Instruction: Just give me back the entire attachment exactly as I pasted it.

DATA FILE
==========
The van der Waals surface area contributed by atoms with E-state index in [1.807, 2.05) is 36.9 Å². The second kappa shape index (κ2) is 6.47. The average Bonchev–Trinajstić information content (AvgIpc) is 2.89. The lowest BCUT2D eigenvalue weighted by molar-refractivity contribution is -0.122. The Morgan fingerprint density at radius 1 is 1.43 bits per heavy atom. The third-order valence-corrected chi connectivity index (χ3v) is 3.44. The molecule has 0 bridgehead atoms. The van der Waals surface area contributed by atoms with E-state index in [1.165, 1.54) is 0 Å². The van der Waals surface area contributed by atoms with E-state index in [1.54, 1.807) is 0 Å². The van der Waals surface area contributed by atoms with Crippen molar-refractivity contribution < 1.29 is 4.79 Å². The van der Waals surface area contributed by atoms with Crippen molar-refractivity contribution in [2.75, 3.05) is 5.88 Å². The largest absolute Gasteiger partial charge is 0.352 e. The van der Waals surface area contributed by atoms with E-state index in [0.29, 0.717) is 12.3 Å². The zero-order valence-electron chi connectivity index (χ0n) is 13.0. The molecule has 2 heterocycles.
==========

The van der Waals surface area contributed by atoms with E-state index in [1.807, 2.05) is 36.9 Å². The second kappa shape index (κ2) is 6.47. The average Bonchev–Trinajstić information content (AvgIpc) is 2.89. The lowest BCUT2D eigenvalue weighted by molar-refractivity contribution is -0.122. The Morgan fingerprint density at radius 1 is 1.43 bits per heavy atom. The third-order valence-corrected chi connectivity index (χ3v) is 3.44. The molecule has 0 bridgehead atoms. The van der Waals surface area contributed by atoms with E-state index in [1.165, 1.54) is 0 Å². The van der Waals surface area contributed by atoms with E-state index in [1.54, 1.807) is 0 Å². The van der Waals surface area contributed by atoms with Crippen molar-refractivity contribution < 1.29 is 4.79 Å². The van der Waals surface area contributed by atoms with Crippen molar-refractivity contribution in [2.75, 3.05) is 5.88 Å². The largest absolute Gasteiger partial charge is 0.352 e. The van der Waals surface area contributed by atoms with E-state index in [0.29, 0.717) is 12.3 Å². The zero-order valence-electron chi connectivity index (χ0n) is 13.0. The molecule has 2 heterocycles.